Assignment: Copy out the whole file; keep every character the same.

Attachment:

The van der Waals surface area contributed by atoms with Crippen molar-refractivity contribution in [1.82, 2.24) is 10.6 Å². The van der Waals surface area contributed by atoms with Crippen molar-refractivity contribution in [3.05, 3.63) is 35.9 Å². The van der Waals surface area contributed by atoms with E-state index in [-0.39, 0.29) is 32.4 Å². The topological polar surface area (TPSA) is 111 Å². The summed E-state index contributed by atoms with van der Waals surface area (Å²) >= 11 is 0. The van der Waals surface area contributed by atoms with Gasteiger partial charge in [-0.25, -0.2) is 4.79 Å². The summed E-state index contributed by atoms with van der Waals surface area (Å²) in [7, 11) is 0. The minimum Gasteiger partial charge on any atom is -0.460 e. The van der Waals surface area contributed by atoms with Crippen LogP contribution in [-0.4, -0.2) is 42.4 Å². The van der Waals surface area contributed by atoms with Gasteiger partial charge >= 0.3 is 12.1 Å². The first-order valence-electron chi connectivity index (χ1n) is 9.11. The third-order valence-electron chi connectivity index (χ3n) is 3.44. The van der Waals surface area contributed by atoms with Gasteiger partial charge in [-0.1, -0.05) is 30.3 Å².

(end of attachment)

The van der Waals surface area contributed by atoms with Crippen molar-refractivity contribution in [1.82, 2.24) is 10.6 Å². The van der Waals surface area contributed by atoms with Crippen molar-refractivity contribution in [3.05, 3.63) is 35.9 Å². The van der Waals surface area contributed by atoms with E-state index in [-0.39, 0.29) is 32.4 Å². The topological polar surface area (TPSA) is 111 Å². The summed E-state index contributed by atoms with van der Waals surface area (Å²) >= 11 is 0. The van der Waals surface area contributed by atoms with Gasteiger partial charge in [-0.25, -0.2) is 4.79 Å². The summed E-state index contributed by atoms with van der Waals surface area (Å²) in [7, 11) is 0. The minimum Gasteiger partial charge on any atom is -0.460 e. The van der Waals surface area contributed by atoms with Crippen LogP contribution in [-0.4, -0.2) is 42.4 Å². The van der Waals surface area contributed by atoms with Gasteiger partial charge >= 0.3 is 12.1 Å². The first-order valence-electron chi connectivity index (χ1n) is 9.11. The third-order valence-electron chi connectivity index (χ3n) is 3.44. The van der Waals surface area contributed by atoms with Gasteiger partial charge in [-0.1, -0.05) is 30.3 Å².